Ignoring the fact Google tells you various different things in regards to the time difference between GMT and CEST, Tim Sparv of FC Midtjylland, was kind enough to pick up the phone earlier than we’d agreed – Cheers, Google!
En route to Ireland for FC Midtjylland’s second-leg in the Danish outfit’s Europa League qualifier against Derry City – Midtjylland should comfortably qualify having won the first-leg 6-1 – you could sense Sparv’s pride in being involved in one of club football’s highest profile tournaments.
Playing in European competitions is one of the biggest goals for any professional footballer, and Sparv is under no illusions that his formative years as part of the Southampton set-up – being involved in the English way of football – put him in good stead for his future achievements.
“For me, it’s not a setback when you don’t make it to the first-team; I went from Finland to get an education of football, and I definitely got that (at Southampton).
“I became stronger both mentally and physically; I grew up, I wasn’t the small kid from Finland, I was a young man when I came to Sweden from England. And the lessons I learnt were better than anything.
“I just didn’t really make the grade – it was certainly the right decision from Southampton to let me go; I was not good enough for the first-team. But I got a good experience and education that I wouldn’t trade for anything.”
The Southampton academy’s reputation amongst the English game, certainly within the last decade, has grown rapidly, with Liverpool particularly enjoying the production line of talent the Saints have scouted and/or nurtured.
Sparv was part of that particularly profitable and impressive generation of Saints youth players that included Adam Lallana, Gareth Bale and Theo Walcott – interestingly, Bale wasn’t showing the attributes that would see him go on to become, at one point, the world’s most expensive player.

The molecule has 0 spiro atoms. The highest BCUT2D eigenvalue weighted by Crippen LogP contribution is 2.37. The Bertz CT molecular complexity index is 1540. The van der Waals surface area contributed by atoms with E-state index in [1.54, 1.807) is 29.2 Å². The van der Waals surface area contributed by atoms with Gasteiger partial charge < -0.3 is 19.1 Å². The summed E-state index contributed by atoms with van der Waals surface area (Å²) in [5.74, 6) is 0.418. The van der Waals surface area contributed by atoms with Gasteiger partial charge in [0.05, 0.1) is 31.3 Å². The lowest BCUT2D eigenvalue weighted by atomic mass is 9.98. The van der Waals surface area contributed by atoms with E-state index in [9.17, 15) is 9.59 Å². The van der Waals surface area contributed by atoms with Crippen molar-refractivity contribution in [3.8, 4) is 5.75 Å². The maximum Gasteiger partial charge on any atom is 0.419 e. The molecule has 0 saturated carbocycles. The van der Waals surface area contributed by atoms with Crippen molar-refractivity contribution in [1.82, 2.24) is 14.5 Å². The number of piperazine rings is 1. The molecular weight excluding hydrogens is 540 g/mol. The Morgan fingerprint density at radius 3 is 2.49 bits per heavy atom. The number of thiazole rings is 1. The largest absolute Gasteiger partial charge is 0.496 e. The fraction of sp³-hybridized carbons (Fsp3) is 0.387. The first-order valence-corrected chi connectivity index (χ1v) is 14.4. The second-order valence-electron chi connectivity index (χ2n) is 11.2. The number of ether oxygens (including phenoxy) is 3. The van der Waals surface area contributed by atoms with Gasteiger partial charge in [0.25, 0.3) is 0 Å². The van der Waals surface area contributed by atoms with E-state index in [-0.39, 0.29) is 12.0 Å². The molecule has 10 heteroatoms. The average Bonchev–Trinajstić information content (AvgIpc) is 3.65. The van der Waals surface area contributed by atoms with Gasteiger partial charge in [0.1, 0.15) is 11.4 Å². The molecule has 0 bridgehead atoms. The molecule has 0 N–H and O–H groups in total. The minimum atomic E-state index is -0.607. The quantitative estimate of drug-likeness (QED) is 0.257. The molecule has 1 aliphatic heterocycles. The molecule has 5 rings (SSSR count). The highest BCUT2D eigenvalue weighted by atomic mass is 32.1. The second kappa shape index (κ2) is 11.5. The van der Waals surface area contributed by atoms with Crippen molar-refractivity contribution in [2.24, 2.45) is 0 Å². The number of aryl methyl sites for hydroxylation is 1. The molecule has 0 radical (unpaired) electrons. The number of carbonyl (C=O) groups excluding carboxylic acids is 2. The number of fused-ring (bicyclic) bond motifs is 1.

“Bale didn’t have the pace or the strength that he has now. But you could see he had a great left-foot; he’d stay back at training and practice his free-kicks, so he definitely had the right mentality.
“We had an exceptional group of talent, and top of that list was Theo Walcott; he was the one who had the skill and the pace – you could tell he was going to be a special talent, one day.
“And Adam Lallana, too, I just loved his mentality and personality; he would just work his socks off in training, running around like a maniac; he had a great first touch and was such an elegant player, who wasn’t afraid to do the dirty work.”
Sparv’s journey to Denmark to play for FC Midtjylland via Sweden, the Netherlands and Germany, has seen the Finland international – with nearly a half century of caps – develop a reputation as a solid and reliable defensive-midfielder.
Sparv landed on Midtjylland’s radar thanks to his tenacious performances for his former club, Greuther Fürth, who play their trade in Germany’s 2.Bundesliga.
“Our model says that last season, Greuther Fürth were good enough to play in the English Premier League.
“(Tim Sparv is) the no stats all-star.”
Rasmus Ankersen, Midtjylland Chairman
Being referred to as the ‘no-stats-all-star’ is the footballing definition of backhanded compliment. And Sparv enjoys the excitement and interest levels around the former Danish champions’ approach to the transfer market – it’s basically Football Manager in real life.
“I think it’s exciting being in a club that don’t do things in the conventional way; it’s quite a conservative area in football, but I think Midtjylland are being creative and trying to get ahead in that area.